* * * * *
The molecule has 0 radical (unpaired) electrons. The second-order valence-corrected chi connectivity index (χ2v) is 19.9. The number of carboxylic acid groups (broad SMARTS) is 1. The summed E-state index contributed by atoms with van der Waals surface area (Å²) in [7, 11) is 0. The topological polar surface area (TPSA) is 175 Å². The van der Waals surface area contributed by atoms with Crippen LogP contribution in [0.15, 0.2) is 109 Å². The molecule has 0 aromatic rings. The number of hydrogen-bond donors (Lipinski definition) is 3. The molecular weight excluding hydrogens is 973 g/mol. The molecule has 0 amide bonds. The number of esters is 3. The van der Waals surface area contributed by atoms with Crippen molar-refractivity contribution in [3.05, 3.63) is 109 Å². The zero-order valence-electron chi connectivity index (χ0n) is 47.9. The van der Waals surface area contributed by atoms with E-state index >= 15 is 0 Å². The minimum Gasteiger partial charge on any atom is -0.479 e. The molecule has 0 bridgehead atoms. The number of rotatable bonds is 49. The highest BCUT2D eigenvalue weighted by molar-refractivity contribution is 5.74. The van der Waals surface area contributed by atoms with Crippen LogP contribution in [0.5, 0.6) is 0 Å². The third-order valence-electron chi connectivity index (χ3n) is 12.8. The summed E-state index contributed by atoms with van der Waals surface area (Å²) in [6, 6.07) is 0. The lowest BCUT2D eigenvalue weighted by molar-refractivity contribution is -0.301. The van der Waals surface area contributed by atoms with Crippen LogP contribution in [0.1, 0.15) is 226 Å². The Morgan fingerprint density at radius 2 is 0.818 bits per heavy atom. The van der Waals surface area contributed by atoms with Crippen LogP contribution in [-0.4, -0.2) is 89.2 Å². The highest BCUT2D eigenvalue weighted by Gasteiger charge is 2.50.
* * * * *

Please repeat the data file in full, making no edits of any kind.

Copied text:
The molecule has 0 radical (unpaired) electrons. The second-order valence-corrected chi connectivity index (χ2v) is 19.9. The number of carboxylic acid groups (broad SMARTS) is 1. The summed E-state index contributed by atoms with van der Waals surface area (Å²) in [7, 11) is 0. The topological polar surface area (TPSA) is 175 Å². The van der Waals surface area contributed by atoms with Crippen LogP contribution in [0.15, 0.2) is 109 Å². The molecule has 0 aromatic rings. The number of hydrogen-bond donors (Lipinski definition) is 3. The molecular weight excluding hydrogens is 973 g/mol. The molecule has 0 amide bonds. The number of esters is 3. The van der Waals surface area contributed by atoms with Crippen molar-refractivity contribution in [3.05, 3.63) is 109 Å². The zero-order valence-electron chi connectivity index (χ0n) is 47.9. The van der Waals surface area contributed by atoms with E-state index >= 15 is 0 Å². The minimum Gasteiger partial charge on any atom is -0.479 e. The molecule has 0 bridgehead atoms. The number of rotatable bonds is 49. The highest BCUT2D eigenvalue weighted by molar-refractivity contribution is 5.74. The van der Waals surface area contributed by atoms with Crippen LogP contribution in [0.5, 0.6) is 0 Å². The third-order valence-electron chi connectivity index (χ3n) is 12.8. The summed E-state index contributed by atoms with van der Waals surface area (Å²) in [6, 6.07) is 0. The lowest BCUT2D eigenvalue weighted by molar-refractivity contribution is -0.301. The van der Waals surface area contributed by atoms with Crippen LogP contribution in [0.1, 0.15) is 226 Å². The Morgan fingerprint density at radius 2 is 0.818 bits per heavy atom. The van der Waals surface area contributed by atoms with Crippen LogP contribution in [-0.4, -0.2) is 89.2 Å². The highest BCUT2D eigenvalue weighted by Gasteiger charge is 2.50.